It hasn't been running as long, so what will become of it remains to be seen, but so far Telltale's The Walking Dead game has managed to stave off the creative fatigue that has beset its accompanying TV show.

Judging by its two-part opening episode, this third season – called A New Frontier – benefits from a dramatic change in tone.

It's still bleak, it's still melodramatic, but the increased bloodshed, the synthesizer score and the introduction of a character who kills zombies with a kung-fu style high kick re-frame The Walking Dead as fun, exploitative pulp horror.

Characters still have their moments, but Andrew Lincoln's RADA-cultivated glower looks all the more preposterous, and tiresome, by comparison.

On television, The Walking Dead has started to suffocate on the smell of its own self-importance. Incentivised presumably by the out of all proportion critical response to its earliest seasons, The Walking Dead has become a prestige production, determined, with each successive episode, to prove its dramatic integrity.

In short, it just isn't fun anymore. It's careful. It's pretentious. Even its supposedly shocking moments are exact, and purposefully designed to send waves through social media.

The Walking Dead has been a pop culture fixture for six-plus years, so the fact Telltale Games has written with any brio whatsoever is admirable. Dialogue in A New Frontier is artificial and crude – absolutely no-one, in any situation, speaks like this - but its emotional openness, when compared to the often-stilted stories in other 18-rated video games, makes the new Walking Dead, if not original, at least amusing.

Everything is big. Everything is sudden. Everything is tragic. Where the television show is miserable and violent ad infinitum, Telltale's latest season in particular appeals wantonly to a range of emotions. There are sudden deaths, love triangles, pregnancy scares, family fallouts – Telltale's The Walking Dead has become a soap opera, and thank God, because the comics, the show and, towards its end, the game's second season, had become so dreary.

Making Clementine a secondary character is a smart move not dissimilar to the decision to replace Snake with Raiden in Metal Gear Solid 2: Sons of Liberty. Without access to her internal process, we are left to judge her here on her actions. We regard her from a distance, the product of our decisions in seasons one and two, and are provided a different perspective entirely.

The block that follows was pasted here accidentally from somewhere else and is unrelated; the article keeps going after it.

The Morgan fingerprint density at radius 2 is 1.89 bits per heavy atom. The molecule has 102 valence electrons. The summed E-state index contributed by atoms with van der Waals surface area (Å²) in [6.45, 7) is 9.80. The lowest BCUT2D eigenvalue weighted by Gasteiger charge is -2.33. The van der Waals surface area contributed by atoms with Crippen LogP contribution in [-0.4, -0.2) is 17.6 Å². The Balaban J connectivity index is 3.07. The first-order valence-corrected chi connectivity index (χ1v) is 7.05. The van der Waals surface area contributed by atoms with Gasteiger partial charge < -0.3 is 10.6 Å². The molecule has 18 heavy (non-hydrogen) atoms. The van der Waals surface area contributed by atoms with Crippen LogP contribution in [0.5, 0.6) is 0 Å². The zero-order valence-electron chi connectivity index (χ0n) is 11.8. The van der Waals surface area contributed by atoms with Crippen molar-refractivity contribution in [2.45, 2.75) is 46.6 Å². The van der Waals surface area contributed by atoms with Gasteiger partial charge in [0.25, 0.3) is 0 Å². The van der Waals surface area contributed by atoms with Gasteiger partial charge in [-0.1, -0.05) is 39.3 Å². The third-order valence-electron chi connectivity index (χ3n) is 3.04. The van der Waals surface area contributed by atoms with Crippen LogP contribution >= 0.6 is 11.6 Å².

The Walking Dead is notorious for manipulating its audiences' emotions, but rarely gracefully – when the show wants a reaction, it takes a beloved character and caves in his head with a baseball bat. The ebb and flow of our closeness to Clementine however, over these past two series has produced a subtly intriguing character. There have been hokey and garish moments, but Clementine's situation in New Frontier is a lot more difficult to describe than Rick Grimes' in series six of AMC's TV show. Given a few more seasons, the dynamic might become tiresome, but for now, Telltale still has the freshest feeling Walking Dead story out there – and there are many.

To that end, Javier, the game's new central character, is instrumental. Where Lee Everett was a prototypical loner with a chequered past and Clementine was constantly put through the ringer, so Telltale could display just how near the knuckle it was prepared to go, Javier has more to bang than a single drum. At times, he feels like a drip. The supporting characters espouse their emotions and Javier just goes along: if Clementine is angry, he'll get angry, too. But such emotional availability and malleability make Javier a suitable guide for Walking Dead players.

Danny Ramirez, who plays Javier, could use a little more energy. The definitive lead performance in a melodrama belongs to Al Pacino in Heat, who is so wildly emotive that he ingratiates to the audience, in every scene, precisely how to feel. But Javier is nevertheless an open book, and when The Walking Dead TV show has prided itself for so long on ambiguous, grunting, wizened characters, such willingness to feel – even if it occasionally leads to mawkishness dialogue – is a breath of fresh air.

Throughout this superhero/comic book era, popular films and TV shows have become jaded and smug. Irony has replaced emotion. Suspension of disbelief has been superseded by post-modern nods to the audience. They make viewers feel aloof, and proud for not being "fooled" by fiction and entertainment, but these are fleeting pleasures. Buying the ticket and taking the ride is much more enjoyable than idle sneering at cinematic contrivances.

New Frontier needs sharpening. Its eagerness to hit so many emotional notes leaves it, occasionally, directionless. But a script unafraid to wear its heart on its sleeve is very welcome indeed.

The Walking Dead: A New Frontier (season three) starts today (20 December) on PS4, Xbox One, PC and mobile devices.

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